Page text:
Most employers have policies permitting them to conduct searches of employees and their property. And, if done right, those policies are necessary and useful. If you suspect an employee of committing theft or coming to work under the influence of drugs or alcohol, the best way to confirm this suspicion often is to conduct a search.
However, public sector employers can quickly run into problems with such policies if they are not devised with knowledge of the law. Unlike private-sector employers, government employers are bound by the Constitution. That includes the Fourth Amendment with its prohibitions against searches and seizures without a warrant.
With that said, public sector employers have much more leeway when conducting employee searches than, say, the police when they attempt to search someone’s home. Employers in the public sector can conduct searches of an employee and his or her workspace if that employee does not have a reasonable expectation of privacy in that workplace and the employer has a good reason to conduct the search. For example, it would not be a Fourth Amendment violation for an employer to search an employee’s file cabinets or office if many people access the file cabinet and office. The expectation of privacy in these spaces is low.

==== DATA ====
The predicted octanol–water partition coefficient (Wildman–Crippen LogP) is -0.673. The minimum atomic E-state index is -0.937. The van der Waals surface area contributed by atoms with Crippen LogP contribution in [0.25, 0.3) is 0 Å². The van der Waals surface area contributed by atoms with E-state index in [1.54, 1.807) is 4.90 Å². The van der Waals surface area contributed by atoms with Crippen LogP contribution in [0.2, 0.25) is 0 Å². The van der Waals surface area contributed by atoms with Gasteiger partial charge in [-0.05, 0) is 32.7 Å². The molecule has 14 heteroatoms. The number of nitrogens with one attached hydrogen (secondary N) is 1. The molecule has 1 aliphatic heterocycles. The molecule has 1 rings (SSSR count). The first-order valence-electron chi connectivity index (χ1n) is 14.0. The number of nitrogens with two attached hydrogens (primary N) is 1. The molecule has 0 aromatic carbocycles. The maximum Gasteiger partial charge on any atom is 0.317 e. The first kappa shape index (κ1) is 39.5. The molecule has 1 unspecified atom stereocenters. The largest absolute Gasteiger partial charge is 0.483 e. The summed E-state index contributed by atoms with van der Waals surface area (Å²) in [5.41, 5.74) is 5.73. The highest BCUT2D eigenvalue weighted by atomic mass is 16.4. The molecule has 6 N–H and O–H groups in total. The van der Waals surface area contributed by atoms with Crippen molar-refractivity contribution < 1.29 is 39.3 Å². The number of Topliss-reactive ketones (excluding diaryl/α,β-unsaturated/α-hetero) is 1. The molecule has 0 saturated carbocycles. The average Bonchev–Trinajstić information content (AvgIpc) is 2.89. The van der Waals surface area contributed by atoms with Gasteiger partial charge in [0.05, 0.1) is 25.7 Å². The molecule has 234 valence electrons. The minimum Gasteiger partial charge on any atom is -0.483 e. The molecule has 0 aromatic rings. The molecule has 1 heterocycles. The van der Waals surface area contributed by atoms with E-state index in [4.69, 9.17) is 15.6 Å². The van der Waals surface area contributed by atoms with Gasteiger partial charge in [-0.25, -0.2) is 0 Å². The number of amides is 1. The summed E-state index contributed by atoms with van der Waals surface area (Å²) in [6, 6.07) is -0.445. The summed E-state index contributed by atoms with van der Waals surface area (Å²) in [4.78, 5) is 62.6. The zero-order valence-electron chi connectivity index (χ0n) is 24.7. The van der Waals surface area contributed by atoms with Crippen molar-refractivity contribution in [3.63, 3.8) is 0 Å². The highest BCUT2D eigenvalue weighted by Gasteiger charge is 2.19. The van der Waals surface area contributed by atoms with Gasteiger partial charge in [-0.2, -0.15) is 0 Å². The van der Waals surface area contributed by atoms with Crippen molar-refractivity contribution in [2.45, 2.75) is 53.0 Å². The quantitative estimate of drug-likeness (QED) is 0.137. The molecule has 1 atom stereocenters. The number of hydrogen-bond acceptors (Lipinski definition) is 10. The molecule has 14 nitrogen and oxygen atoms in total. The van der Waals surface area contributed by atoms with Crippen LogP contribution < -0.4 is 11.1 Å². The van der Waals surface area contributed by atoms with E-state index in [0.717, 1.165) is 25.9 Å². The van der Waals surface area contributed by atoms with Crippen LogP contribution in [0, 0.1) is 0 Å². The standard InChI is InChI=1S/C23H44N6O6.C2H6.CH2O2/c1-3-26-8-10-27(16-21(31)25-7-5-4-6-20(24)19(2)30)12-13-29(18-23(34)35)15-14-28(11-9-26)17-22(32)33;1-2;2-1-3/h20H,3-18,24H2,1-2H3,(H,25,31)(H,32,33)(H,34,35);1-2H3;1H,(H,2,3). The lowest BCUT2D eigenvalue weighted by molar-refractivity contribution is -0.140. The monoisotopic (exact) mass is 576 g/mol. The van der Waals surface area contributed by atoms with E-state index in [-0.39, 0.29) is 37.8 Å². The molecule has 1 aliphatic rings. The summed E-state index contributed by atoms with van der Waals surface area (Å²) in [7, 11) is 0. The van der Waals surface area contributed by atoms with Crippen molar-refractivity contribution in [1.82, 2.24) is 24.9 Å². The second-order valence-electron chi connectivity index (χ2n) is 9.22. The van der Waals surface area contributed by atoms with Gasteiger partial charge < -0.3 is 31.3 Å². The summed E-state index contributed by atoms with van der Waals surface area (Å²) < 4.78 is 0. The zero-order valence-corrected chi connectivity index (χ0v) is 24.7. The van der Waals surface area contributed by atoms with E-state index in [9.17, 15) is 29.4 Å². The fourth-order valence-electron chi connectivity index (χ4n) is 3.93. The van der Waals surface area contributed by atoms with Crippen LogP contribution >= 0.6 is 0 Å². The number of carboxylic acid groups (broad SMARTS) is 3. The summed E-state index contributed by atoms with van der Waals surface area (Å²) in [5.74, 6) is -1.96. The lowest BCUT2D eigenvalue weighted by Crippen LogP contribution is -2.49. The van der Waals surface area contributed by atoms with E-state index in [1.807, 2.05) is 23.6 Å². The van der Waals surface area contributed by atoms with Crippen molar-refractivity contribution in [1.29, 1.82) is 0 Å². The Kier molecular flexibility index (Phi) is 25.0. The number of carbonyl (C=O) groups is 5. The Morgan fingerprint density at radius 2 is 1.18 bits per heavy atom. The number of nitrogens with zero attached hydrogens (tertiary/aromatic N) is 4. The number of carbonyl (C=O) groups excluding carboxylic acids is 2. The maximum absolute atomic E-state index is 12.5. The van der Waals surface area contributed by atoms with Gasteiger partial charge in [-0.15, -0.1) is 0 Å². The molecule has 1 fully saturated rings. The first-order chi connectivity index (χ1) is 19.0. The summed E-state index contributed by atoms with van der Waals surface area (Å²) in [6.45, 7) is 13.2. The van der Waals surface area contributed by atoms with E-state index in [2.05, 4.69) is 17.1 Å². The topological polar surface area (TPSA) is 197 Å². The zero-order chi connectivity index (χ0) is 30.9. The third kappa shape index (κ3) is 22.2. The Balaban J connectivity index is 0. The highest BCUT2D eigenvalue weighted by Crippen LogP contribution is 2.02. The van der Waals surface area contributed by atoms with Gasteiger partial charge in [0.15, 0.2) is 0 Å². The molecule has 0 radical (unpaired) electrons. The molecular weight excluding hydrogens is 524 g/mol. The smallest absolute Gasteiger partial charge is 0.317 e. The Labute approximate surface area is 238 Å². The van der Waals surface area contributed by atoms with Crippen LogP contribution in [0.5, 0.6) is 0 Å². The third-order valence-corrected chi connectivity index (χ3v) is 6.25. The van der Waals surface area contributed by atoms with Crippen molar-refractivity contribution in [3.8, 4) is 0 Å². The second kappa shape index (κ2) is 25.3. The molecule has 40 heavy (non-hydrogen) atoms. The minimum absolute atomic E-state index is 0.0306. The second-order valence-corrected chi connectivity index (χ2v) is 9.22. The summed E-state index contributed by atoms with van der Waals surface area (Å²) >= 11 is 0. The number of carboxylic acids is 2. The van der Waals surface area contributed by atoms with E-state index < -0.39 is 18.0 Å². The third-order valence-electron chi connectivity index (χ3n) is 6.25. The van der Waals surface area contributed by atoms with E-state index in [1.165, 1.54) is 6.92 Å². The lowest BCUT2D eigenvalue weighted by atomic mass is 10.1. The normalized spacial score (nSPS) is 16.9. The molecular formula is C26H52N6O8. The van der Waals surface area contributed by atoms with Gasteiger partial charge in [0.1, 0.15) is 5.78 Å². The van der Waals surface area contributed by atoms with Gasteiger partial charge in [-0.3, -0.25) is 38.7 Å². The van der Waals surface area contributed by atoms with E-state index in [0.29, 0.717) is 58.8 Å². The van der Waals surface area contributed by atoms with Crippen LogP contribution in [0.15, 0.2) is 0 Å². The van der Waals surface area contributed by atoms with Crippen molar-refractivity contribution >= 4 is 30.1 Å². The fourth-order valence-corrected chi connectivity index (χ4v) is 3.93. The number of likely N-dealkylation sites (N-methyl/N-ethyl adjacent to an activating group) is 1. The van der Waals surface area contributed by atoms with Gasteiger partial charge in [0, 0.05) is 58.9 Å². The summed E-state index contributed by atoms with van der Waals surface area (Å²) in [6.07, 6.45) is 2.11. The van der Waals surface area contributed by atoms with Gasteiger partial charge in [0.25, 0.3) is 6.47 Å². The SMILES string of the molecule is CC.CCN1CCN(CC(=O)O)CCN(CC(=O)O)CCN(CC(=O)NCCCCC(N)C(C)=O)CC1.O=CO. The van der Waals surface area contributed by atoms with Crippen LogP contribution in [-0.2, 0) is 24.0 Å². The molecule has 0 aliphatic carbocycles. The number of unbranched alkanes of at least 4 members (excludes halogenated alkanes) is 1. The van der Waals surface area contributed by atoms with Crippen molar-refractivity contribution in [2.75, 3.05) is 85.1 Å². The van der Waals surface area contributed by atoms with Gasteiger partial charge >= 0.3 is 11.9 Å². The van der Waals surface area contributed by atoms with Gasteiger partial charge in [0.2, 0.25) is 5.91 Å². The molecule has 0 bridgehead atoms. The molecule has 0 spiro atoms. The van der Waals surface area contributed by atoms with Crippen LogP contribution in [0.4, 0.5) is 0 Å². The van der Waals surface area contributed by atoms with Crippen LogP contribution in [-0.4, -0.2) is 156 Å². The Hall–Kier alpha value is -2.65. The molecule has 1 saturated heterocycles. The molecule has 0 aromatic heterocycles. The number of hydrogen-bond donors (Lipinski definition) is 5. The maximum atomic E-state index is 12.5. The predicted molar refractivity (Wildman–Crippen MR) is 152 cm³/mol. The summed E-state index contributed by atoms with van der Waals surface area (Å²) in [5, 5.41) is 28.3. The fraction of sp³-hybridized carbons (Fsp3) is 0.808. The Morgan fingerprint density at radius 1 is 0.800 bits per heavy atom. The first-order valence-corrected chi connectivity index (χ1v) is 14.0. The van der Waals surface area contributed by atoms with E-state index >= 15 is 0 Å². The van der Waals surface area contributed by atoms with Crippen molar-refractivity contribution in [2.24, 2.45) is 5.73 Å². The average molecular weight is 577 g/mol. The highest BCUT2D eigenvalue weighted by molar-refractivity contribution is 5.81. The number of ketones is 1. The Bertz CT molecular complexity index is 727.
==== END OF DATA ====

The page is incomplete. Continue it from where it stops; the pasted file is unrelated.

However, it would be a Fourth Amendment violation for a government employer to randomly search non-work-related items that the employee brings into the office. So, if the employee was leaving for the airport after work and brought a suitcase into the office, it would be a Fourth Amendment violation for the employer to search the suitcase without a very good reason. The employee has a high expectation of privacy in the suitcase, and in most circumstances, there would be no work-related need to search it.
Government employers need to keep this in mind when drafting search policies. Policies that permit the employer to search an employee’s bags, car, or personal mail on a whim almost certainly violate the Fourth Amendment. However, policies that permit the employer to search the employee’s desk, file cabinets, and office if there is a work-related reason for doing so almost certainly do not.
Knowing what searches are permitted and what searches are a Fourth Amendment violation probably takes consultation with a lawyer, so it is a good idea to contact an experienced local government attorney for questions about putting such a policy together.